Once home to several pre-colonial empires, the landlocked, arid West African country of Mali is one of the largest on the continent. For centuries, its northern city of Timbuktu was a key regional trading post and center of Islamic culture. Mali gained independence from France in 1960 and held multi-party elections in 1992. In March 2012, while an armed rebellion overtook the north of the country, Mali’s elected civilian government was removed in a military seizure of power, and an interim administration was subsequently put in place, followed by a return to elected government. In 2013, rebels began overtaking towns in Mali’s Northern regions. France intervened militarily upon the government's request, and its troops overran rebel strongholds.
In September 2013, Ibrahim Boubacar Keita was democratically elected by the people of Mali, and took office, promising to help unify the country after a rebellion, a coup and an Islamic insurgency. One of President Kieta’s first acts as president was to create the Ministry of National Reconciliation and Development of Northern Regions, charged with the promotion of inclusive dialog and reconciliation with the North. In 2015, the government signed a United Nations-sponsored Peace Agreement with Northern rebels. President Keita was reelected in 2018, and continues to work with international partners to bring peace and stability to Mali and the Sahel region.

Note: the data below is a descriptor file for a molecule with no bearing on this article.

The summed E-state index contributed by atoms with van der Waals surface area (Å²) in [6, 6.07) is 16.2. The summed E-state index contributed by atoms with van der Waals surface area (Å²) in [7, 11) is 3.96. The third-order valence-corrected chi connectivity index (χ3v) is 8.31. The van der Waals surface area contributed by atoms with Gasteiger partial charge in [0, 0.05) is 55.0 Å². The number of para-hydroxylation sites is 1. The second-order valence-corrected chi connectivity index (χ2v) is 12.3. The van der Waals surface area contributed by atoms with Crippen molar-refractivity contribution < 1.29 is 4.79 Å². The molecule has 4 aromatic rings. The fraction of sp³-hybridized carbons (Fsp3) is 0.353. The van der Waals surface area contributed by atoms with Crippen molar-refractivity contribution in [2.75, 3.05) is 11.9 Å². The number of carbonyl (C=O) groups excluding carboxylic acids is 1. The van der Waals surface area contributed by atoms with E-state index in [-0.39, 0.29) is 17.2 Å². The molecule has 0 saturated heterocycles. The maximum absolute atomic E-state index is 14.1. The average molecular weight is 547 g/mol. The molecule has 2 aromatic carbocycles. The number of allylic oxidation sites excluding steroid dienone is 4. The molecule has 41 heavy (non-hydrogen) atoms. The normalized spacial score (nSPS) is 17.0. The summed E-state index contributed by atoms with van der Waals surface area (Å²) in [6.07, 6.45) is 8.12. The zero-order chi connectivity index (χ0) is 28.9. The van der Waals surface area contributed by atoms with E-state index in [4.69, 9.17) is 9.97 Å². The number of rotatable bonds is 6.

U.S.-Mali relations have been strong for decades and have been based on shared goals of strengthening democracy and reducing poverty through economic growth. Except during the 2012 crisis, the country’s democratic government has significantly reduced poverty and improved the quality of life for many Malians.
Mali has long functioned as a crossroads between northern and western Africa and has thus developed a rich cultural tradition. In addition, its location between the Arab nations to the north and the sub-Saharan African nations to the south has for centuries made it a cultural meeting place.